The U.S. Bishops offer these suggestions to support immigrants:
1. Participate in opportunities for English-language learning. Advocate for opportunities with local educational entities. Volunteer with ESL classes in the community or in your parish.
2. Learn about the “brain waste” immigrants experience. Often college educated, professional people are denied opportunities to practice their professions once they arrive in the U.S. Educate yourself about these barriers and consider advocating with legislators and state professional boards to encourage licensing and certifications for qualified immigrants.
3. Patronize immigrant businesses. Shop and dine with local businesses operated by immigrants. Learn about the challenges immigrant business owners face with regulations, red tape and access to credit.
4. Work to help immigrants become naturalized. Learn about the resources in your community that help immigrants pursue citizenship. Help steer immigrants to those resources.
5. Help the children. Health care, education, child care and a myriad of other issues are challenges for immigrant families with children. Investigate what is being done and what you can do to help, in your parish and in your community.
6. Advocate for compassionate, comprehensive immigration reform with your legislators at the state and national levels. Do you know what the Catholic Church teaches about immigration reform? Here’s a link to the information you need: http://www.usccb.org/issues-and-action/human-life-and-dignity/immigratio...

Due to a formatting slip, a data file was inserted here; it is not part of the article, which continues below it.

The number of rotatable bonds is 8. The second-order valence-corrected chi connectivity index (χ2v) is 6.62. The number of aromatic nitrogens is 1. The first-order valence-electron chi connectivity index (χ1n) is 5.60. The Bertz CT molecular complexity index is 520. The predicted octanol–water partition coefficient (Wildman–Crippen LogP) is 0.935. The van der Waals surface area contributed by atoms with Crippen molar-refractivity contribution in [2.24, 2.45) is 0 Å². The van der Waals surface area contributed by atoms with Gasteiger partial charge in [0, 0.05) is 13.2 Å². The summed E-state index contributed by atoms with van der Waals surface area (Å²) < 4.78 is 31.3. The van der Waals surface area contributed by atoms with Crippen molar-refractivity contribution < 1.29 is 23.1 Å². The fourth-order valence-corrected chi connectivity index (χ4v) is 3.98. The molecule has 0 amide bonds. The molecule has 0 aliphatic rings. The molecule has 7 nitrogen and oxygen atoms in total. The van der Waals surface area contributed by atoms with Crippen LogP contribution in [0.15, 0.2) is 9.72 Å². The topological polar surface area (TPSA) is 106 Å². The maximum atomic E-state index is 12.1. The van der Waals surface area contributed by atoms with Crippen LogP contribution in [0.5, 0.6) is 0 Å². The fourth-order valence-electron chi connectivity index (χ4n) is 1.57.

Enforcement, By the Numbers
In 2015, the latest year for which complete data is available, the Border Patrol
- apprehended 39,970 unaccompanied children and 39,838 family units on the southwest border, a 41 percent decrease in unaccompanied children and a 42 percent decrease in family units in 2015 over 2014.
- reached 75 million people in El Salvador, Guatemala, Mexico and the U.S. with its Know the Facts campaign, which seeks to dispel misinformation about U.S. immigration policies and discourages illegal migration.
- 8,246 individuals arrested at ports of entry were wanted for serious crimes.
- 225,342 individuals were stopped from entry at ports, a 14 percent increase over 2014